San Diego has many coastal communities, and has a large amount of residential zoning along the beach. This gives plenty of homes prime positioning for views and access to the water. While the views and access to the water are lifetime trophies for many buyers, buying waterfront property in San Diego can present some issues buyers should be aware of.
Getting additional inspections and asking additional questions while in escrow is crucial. The cliffs of San Diego have had issues with erosion, you can google past stories. To combat this issue, homes can have additional foundational support added to the property, including piers and seawalls. These are expensive additions and they should be inspected upon sale.
Waterfront property is unlike any other type of property. It carries a unique beauty and versatility, since you’re getting land and water at the same time. However, it can also be more complicated to buy than land-locked real estate.
10 tips for how you can make your waterfront property buying experience more successful:
- Inspect carefully and comprehensively. Water might be easy on the eyes, but it’s hard on a building. Whether you have water intruding into the basement from the high water table, corrosion on your exterior because of salt air, or mildew and mold issues from higher moisture levels in the air, an expert inspection can help you understand what you might be up against. Surveys, elevation certificates, water quality tests and other land- and water-based inspections that you might not have done on a regular house can be very important with waterfront property.
- Choose the right water. Waterfront property isn’t all the same. If you want the smell of salt air, there’s no substitute for beachfront property, but if you want to hear crashing surf, a property on a bay might not be the right place for you. Property on a large lake gives you the ability to sport about in a powerboat, but if you want peace and quiet, you might be better served by being on a smaller body of water that’s devoid of noisy powerboats and peering eyes.
- Walk the property carefully. Spending some time on the water helps you see if the property is as good as you think. For instance, you could have a beautiful view, but not have good access to the water. On the other hand, the lake that looks fantastic from the window could actually be choked with weeds and debris. When a house has an unattractive backyard, you can change the landscaping. With a waterfront home, you’re also buying the water, so getting it right is crucial.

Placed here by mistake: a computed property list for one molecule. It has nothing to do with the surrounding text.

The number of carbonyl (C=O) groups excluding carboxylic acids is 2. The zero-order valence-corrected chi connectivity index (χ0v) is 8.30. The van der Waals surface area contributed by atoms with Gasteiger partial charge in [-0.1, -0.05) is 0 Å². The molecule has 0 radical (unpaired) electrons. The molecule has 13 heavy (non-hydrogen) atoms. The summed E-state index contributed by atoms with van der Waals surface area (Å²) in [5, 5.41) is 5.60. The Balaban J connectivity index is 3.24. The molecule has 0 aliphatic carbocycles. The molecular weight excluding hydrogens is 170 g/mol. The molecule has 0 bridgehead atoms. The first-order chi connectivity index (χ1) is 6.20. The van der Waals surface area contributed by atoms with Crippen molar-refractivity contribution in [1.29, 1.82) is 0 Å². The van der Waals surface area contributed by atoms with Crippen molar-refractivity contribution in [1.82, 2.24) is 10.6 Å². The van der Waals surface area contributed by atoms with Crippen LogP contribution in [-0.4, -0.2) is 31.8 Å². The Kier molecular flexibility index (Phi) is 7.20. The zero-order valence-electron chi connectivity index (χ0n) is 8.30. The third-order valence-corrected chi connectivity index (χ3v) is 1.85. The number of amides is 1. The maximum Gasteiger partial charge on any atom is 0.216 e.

- Check insurance requirements. Waterfront properties frequently have an increased risk of flood damage and some beachfront homes are also at risk of hurricane or even earthquake damage. If insurance is available, it could be cost prohibitive, so it’s best to know before you sign a contract.
- Look for hidden costs. Waterfront properties can sometimes carry additional expenses that buyers might not be aware of. For starters, water and sewer rates can be more expensive than inland rates. Boat dock and lift fees as well as septic tank and well upkeep are additional potentially hidden expenses to inquire about as well.
- Research the shoreline’s history (and future). Water and dirt mix in interesting ways and, sometimes, the shore moves. If the water level goes up, you could end up losing your property. If the water line moves away, your waterfront home could end up being a quarter-mile walk from any water.
- Look for a deal. For many people, owning waterfront property is a dream come true. For others, not so much, which can create some extremely motivated sellers. If you can find a motivated seller and move quickly, you just might get a great deal in helping that owner get rid of his problem.
- Consider supply & demand. On the other hand, if there are too many properties on the market at prices that seem like they’re good deals, it could be a sign of a weak market. Either way, consider what’s most important to you in your buying decision before moving forward.
- Devise a strategy for the property. If you’re going to live full-time in the property, searching for a lakefront primary home is one strategic buying approach that you can take. On the other hand, if your waterfront property is going to be a vacation home, you might want to look into whether or not you can rent it out when you aren’t using it. Doing this can help to lower your cost of ownership while also keeping the house from sitting empty for too long.
- Work with an expert agent. Waterfront property isn’t simple. Between the title issues, the structural issues and the unique way that the market looks at the property, many real estate agents can’t effectively help you through the purchasing process. A real estate agent that specializes in waterfront homes and land will know which questions to ask, who to involve in the transaction, and how to help you achieve your dream of home ownership on the water. Feel free to Upvote if you find this useful or interesting.